A Round Barn Rendezvous on Historic Route 66
At one point one of the most photographed landmarks on Route 66, by the late 1980s, the Arcadia Round Barn was starting to show its age (it was originally built in 1898). The roof collapsed in 1988, with an estimated $165,000 cost for repairs.
The community came together and restored the barn for only $65,000 over four years, through generous donations of time and money. The restoration has not been limited to the physical repairs, however. Since then, the Round Barn has once again become a place where people can gather there to share music, food and a sense of community. Weddings, parties and fundraisers are held in the space, and on the second Sunday of each month, a Bluegrass concert called the “Round Barn Rendezvous”.
“It feeds my soul, basically. To me this is like what a lot of people get out of church…this is church to me.” said Rick Riley, a regular at the event.
Local musician Joe Baxter explains that the event started as a one-time fundraiser to move an unwanted billboard, but grew to a recurring concert:
“The Arcadia Historical Preservation Society Folks expressed an interest in having music all the time. So I said, Yeah! You know? Let’s do it.”
Ernest Lee Breger, better known as “Butch the Barn Man” was part of the group of Arcadians who fought to save the barn. He explains one of several theories about why the barn was built in its signature shape:
“See the main one is the Shaker people. They came from England.” Breger said. “They brought the idea from Switzerland, and they built it that way for one reason: so that the Devil couldn’t corner you!”
“We rent it out for barn dances, weddings, family reuinions and parties.” said Breger. “You get two people on one side talking and a person on the other side can hear what you said. You get in the middle of the floor, it’s just like you’ve got a mic in your hand, and a speaker over your head.”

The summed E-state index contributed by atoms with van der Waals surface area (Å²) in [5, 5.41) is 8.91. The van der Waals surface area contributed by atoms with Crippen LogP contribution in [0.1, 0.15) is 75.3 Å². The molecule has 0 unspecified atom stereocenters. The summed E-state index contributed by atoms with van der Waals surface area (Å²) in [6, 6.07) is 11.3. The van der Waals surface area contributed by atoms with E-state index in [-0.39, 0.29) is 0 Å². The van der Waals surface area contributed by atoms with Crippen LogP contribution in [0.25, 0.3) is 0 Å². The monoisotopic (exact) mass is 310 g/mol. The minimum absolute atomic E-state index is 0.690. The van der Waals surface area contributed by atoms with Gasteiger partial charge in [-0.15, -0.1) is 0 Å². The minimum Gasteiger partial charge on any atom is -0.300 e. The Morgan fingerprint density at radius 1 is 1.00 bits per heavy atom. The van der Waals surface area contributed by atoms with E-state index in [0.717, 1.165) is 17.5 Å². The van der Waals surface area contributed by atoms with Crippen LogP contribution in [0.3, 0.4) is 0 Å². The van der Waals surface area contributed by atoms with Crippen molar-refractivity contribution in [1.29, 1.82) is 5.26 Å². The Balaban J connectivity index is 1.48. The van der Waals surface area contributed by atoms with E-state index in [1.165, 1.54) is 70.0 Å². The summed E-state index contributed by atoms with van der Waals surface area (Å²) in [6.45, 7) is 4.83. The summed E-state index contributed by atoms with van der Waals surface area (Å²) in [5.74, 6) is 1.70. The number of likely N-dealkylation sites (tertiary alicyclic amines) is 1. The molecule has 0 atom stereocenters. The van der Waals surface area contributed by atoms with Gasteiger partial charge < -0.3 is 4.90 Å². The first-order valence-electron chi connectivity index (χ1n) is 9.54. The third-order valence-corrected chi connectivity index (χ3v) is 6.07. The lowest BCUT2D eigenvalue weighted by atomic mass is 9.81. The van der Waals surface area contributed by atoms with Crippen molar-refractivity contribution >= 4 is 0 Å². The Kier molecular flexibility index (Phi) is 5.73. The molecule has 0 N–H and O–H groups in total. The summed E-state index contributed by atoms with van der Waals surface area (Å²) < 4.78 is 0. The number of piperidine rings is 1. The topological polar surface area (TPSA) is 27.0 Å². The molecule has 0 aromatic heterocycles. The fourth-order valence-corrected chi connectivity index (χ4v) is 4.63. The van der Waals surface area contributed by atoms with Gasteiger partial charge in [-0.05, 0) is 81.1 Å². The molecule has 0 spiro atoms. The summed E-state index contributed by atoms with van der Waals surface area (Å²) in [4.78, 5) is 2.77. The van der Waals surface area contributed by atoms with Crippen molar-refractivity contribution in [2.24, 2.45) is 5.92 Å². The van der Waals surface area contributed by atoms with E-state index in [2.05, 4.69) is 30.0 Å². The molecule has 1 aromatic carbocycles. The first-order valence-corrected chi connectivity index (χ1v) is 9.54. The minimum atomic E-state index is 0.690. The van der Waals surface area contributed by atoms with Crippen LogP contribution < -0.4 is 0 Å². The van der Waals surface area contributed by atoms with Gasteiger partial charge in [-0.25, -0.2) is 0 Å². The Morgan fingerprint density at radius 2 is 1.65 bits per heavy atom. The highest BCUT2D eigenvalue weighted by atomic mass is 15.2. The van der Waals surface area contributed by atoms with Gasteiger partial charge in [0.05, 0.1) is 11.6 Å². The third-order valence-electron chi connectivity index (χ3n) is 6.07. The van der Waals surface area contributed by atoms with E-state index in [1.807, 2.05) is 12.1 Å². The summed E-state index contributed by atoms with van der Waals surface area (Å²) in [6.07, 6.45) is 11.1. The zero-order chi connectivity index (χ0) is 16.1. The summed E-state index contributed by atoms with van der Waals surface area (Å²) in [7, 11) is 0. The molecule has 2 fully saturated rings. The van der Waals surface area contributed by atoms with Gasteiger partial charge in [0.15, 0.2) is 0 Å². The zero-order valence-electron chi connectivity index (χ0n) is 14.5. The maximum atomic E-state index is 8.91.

Joe Baxter says the Round dome ceiling makes for a very interesting acoustic experience, and that the Barn is truly a unique venue for a musician.
“Buckminster Fuller," explained Baxter, "when he designed the Geodesic dome, and started building those as homes, what they found out was that there were spots inside those domes where you could talk in a normal voice, like I’m talking now, and somebody from the other side of the house could hear you just perfectly.”
Each month, every kind of visitor, from bikers to local families, even an ex-NFL football player, gather to hear musicians play.
“We’re very family oriented. Although you know, there’s a party to be had!" Baxter said. "You know in the nice weather, the Bluegrassers get out there under the trees and pick and you know, it’s been pretty nice. It’s been a lot of fun.”
The town, the barn, the people, the entire scene seems as if it were plucked from the mind of Norman Rockwell. Rick Reilly says there’s no better place for an event like this, than the Arcadia Round Barn.
“Through the 30s and 40s there were dances, in the top of this barn.” said Reilly. There was music and dancing. Social activities took place here and this just kind of brings us full circle, back to that.”